Commonly known as Butterfly Bush, Buddleia is a member of the Scrophulariaceae family. It is native to China and is often found growing in gardens across the country. Buddleia attracts a large diversity of butterflies.
Buddleia (Buddleja davidii)
Classified as a medium impact invasive species by the Irish National Biodiversity Centre. Not a Third Schedule listed species under Regulations 49 & 50 in the European Communities (Birds and Natural Habitats) Regulations 2011.
- Buddleia is easily identified by its bright, showy panicles of 4 lobed purple flowers that can also be white, pink, or red that are displayed on arching branches. They flower from June to September.
- Leaves are lanceolate and 10-20cm in length. Edges of the leaves are slightly serrated with a felted under surface.
- During the winter the flower heads and seed capsules remain on the plant.
- Plant can grow up to 4m tall.
- Buddleia seeds are small and produced in great quantities, up to 3 million can be produced per plant.
- Seeds can stay viable in the soil for several years.
- Most commonly found in Cork and Dublin, Buddleia thrives in waste ground and urban environments.
- It has become established across the country and colonises barren ground rapidly.
- Buddleia is a tolerant plant and can be found growing on walls, sub-soils, and rocky outcrops.
- They are therefore often found along new road schemes and waterways.
- Buddleia is reliant on insect pollinators, particularly butterflies.
- Seeds can be dispersed by wind, and sometimes water.
- Buddleia can also reproduce asexually from root and stem fragments.
- Abroad it poses a problem for flooding as its shallow root system means the plant is washed away often leaving the bank open to erosion and blocking the river downstream.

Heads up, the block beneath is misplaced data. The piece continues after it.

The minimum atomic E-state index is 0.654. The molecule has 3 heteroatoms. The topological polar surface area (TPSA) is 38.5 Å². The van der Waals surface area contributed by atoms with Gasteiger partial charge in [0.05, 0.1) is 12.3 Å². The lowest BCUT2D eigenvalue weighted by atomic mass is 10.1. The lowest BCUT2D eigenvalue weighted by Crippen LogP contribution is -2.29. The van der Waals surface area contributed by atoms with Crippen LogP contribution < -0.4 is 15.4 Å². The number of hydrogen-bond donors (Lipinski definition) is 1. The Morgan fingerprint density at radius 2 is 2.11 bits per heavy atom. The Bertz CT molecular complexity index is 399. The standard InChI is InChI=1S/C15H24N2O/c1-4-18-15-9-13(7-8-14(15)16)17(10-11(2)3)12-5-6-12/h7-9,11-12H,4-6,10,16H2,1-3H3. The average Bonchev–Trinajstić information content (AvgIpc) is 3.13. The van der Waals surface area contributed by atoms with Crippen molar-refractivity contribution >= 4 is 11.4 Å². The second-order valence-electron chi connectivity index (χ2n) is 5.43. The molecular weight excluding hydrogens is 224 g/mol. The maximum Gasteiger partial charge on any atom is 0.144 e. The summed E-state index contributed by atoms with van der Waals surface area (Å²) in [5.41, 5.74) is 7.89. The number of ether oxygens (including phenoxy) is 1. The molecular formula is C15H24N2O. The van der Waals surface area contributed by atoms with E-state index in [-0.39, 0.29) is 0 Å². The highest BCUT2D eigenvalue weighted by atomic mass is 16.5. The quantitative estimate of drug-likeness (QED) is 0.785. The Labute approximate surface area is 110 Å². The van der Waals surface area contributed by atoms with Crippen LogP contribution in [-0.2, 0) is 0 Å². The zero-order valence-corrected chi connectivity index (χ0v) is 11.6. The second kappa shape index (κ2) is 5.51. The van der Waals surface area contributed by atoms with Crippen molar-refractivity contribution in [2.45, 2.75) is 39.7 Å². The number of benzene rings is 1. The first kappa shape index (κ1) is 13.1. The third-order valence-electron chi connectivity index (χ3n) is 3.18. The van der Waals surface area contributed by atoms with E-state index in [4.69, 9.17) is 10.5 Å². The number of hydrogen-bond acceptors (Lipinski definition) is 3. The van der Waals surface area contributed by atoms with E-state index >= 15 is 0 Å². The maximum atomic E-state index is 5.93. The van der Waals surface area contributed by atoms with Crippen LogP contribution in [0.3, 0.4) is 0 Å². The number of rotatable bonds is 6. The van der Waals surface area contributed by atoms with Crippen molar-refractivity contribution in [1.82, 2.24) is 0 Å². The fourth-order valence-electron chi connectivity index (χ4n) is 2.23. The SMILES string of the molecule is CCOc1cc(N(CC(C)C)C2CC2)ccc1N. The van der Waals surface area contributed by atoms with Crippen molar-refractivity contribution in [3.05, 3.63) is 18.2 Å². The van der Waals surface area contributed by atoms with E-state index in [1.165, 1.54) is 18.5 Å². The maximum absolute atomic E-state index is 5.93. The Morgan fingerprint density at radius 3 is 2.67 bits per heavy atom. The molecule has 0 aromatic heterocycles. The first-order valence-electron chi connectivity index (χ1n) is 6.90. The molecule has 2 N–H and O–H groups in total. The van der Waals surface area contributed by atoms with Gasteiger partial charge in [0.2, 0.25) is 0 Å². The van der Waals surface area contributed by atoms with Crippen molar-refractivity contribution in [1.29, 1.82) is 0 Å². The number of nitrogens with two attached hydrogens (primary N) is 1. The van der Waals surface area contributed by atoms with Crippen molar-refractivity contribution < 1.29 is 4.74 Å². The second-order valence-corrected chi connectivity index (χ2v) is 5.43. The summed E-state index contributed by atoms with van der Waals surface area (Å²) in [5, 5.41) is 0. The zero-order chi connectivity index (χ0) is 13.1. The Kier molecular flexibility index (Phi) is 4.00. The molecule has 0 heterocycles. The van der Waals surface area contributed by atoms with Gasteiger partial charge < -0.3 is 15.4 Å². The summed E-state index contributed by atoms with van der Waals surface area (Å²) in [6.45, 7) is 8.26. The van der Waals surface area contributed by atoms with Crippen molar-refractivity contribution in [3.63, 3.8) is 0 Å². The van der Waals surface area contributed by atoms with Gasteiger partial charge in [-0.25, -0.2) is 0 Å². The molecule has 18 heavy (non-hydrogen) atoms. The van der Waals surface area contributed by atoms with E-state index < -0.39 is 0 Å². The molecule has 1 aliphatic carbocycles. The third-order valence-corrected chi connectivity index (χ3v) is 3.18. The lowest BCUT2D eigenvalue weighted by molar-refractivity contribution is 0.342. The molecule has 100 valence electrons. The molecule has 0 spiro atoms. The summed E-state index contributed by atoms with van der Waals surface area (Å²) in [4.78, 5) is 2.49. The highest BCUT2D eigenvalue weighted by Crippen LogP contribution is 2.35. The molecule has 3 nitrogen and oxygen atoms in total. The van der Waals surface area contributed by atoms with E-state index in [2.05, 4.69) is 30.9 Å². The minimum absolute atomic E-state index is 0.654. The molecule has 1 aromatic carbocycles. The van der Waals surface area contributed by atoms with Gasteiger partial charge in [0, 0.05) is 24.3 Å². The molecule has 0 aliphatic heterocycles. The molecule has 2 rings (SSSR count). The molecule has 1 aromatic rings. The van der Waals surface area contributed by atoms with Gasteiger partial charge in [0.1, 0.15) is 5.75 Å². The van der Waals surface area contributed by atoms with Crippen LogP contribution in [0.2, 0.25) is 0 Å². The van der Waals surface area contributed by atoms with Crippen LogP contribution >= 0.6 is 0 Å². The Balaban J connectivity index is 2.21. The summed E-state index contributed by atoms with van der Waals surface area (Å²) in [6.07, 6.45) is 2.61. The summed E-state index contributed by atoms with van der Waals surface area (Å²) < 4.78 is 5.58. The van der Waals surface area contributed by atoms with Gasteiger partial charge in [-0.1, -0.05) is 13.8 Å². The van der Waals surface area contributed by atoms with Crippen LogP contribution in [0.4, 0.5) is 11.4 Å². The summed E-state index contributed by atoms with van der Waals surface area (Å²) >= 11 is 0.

- Buddleia can form large stands where it becomes established.
- It can outcompete native plants for space and light
- Shades out caterpillar food plants and harms habitats for butterflies.
- It is a hardy plant, tolerant of a wide range of conditions.
- Mechanical: Physical control such as grubbing or pulling up Buddleia are applicable to small, initial stands of Buddleia. Buddleia can regenerate from cuttings, and it can grow back rapidly from the stump. If initial stands of Buddleia are pulled, the area must be planted to prevent new Buddleia seedling growth.
- Chemical: Chemical control is carried out by drilling the base of the plant and applying herbicide into the drilled hole. Alternatively, to this method is to cut the base of the plant and paint on a layer of herbicide during active growth, in late Spring to early Summer. These methods are carried out for larger, more mature stands of Buddleia,
- Younger, smaller stands should be treated with herbicide by foliar spraying. This spraying should be carried out again six months later. All pesticide products must be used in accordance with the Good Plant Protection Practice and be carried out by a licensed professional.
- Biological: Biological control has been undertaken in New Zealand when the Buddleia Leaf Weevil, Cleopus japonicus, was released in 2006. The Buddleia Leaf Weevil feeds on the leaves of Buddleia and can cause significant damage to the plant. The Buddleia Leaf Weevil is considered an effective way of control of Buddleia in New Zealand.
(National Biodiversity Data Centre, Ireland, Butterfly-bush (Buddleja davidii), image, accessed 11 May 2022)